By Ed Shearf
Dining al fresco is not a new concept. It conjures up memories
of sitting somewhere in the Mediterranean, fresh food, views of
the sea and weather warm enough for me to get my pasty arms and
It’s a slightly less romantic scene as you sit in your succah, wrapped
up in a blanket with the view of rainy days.
So, although we can’t control the weather, we can still celebrate
what the harvest has to offer.
Like most Jewish festivals, food plays a major part but unlike
other festivals Succot is actually about the food and the harvest
My cooking philosophy is summed up at Succot. Use ingredients
that are in season, available and waste nothing.
Here is my take on some traditional Succot dishes.
Put seeds in muslin and tie with string to seal. This may seem
a little odd but the seeds contain natural pectin that will help
the marmalade set.
Put all ingredients in a pan apart from sugar and simmer for 15
Add sugar and simmer for about an hour.
Rake out muslin cloth parcel and discard
Take off heat and spoon a little onto a plate and allow to cool.
If it is not thick enough for your liking you can put the pan back
on and reduce a little more.
Just remember it will set as it cools though.
Keep in sterilised jars.
Pour 2 tbsp vegetable oil into a frying pan on high heat, add
chopped onion and garlic until golden and soft.
Add mince and fry until brown breaking up with a wooden spoon.
(If meat starts to boil as pan is too cold, pour contents into a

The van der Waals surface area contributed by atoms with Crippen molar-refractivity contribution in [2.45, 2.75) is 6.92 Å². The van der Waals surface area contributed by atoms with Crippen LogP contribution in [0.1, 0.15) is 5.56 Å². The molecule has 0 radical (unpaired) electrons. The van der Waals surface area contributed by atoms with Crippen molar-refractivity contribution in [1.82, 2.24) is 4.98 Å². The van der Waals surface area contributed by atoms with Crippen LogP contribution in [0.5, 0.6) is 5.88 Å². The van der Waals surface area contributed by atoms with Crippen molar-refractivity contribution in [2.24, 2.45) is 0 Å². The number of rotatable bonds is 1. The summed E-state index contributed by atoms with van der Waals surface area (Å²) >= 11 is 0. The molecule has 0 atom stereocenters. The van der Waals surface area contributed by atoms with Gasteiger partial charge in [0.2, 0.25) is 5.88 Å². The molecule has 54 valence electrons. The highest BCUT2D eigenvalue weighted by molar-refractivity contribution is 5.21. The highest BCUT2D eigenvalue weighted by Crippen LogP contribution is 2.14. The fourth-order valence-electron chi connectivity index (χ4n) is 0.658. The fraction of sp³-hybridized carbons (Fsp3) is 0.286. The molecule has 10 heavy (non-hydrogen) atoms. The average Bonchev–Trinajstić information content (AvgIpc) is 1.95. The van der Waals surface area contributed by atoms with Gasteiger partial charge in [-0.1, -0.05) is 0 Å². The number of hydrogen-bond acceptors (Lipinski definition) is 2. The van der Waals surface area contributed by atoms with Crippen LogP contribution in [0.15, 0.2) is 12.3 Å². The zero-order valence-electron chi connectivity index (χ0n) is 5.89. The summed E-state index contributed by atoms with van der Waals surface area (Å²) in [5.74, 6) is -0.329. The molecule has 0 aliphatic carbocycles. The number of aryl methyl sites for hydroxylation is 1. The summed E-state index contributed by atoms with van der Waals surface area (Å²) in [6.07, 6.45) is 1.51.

colander, put pan back on a high heat and add meat back in).
Stir in tomato puree, pine nuts and season quite heavily with
salt and pepper. Place meat mix on a tray to cool down.
Lay out gyoza skins (five at a time), add a teaspoon of mix into
the middle, brush the outside with water and pick the whole thing
up using both hands.
Pinch 1 cm on the left side to seal and then overlap with the
next cm to start forming pleats. You can just forget the pleats
and fold in half to form a semi-circle.
The most important thing however you form your gyoza is to make
sure that all the air is removed otherwise they will burst when
cooking. Keep on a lightly cornfloured baking sheet until needed.
Remove the 4 outer leaves of the hispi cabbage. Remove the spine
keeping the leaves intact.
Put a frying pan on high heat, add 1 tbsp vegetable oil until
smoking and fry one side of the hispi leaves until dark brown and
starting to go burnt. Remove and leave until later. Shred the rest
of the hispi cabbage
Pour 1 tbsp vegetable oil into a frying pan on high heat, add
sliced onion until caramelised and add shredded cabbage and caraway
Once soft, squeeze in lemon juice, sugar and salt. Once liquid
has evaporated, spoon cabbage mix into burnt leaves and keep warm
in oven until needed.
Meanwhile, make the tahini dressing. Put tahini paste in a bowl
and gradually whisk in warm water until you have a thick dressing
consistency, season with salt.
Pour 1 tbsp of vegetable oil in a hot pan. Place in gyoza. Once
the bottom is golden brown add 2 tbsp of water and quickly place
on lid to steam. Arrange 5 gyoza per person on a plate, then place
on stuffed cabbage leaf. Drizzle the cabbage with tahini dressing.
Drizzle the gyoza with pomegranate molasses and sprinkle over
pomegranate seeds. This dish is what we call a ‘Potchke’, but it
is well worth the fuss. Serves four.
Set oven to 180C. Mix all ingredients together in a bowl and then
place in a large oven proof dish.
Cover with tin foil and bake for 30 minutes.
Uncover and baste and put back into the oven for 20 minutes.
Serve warm or cold for breakfast or with some ice cream for a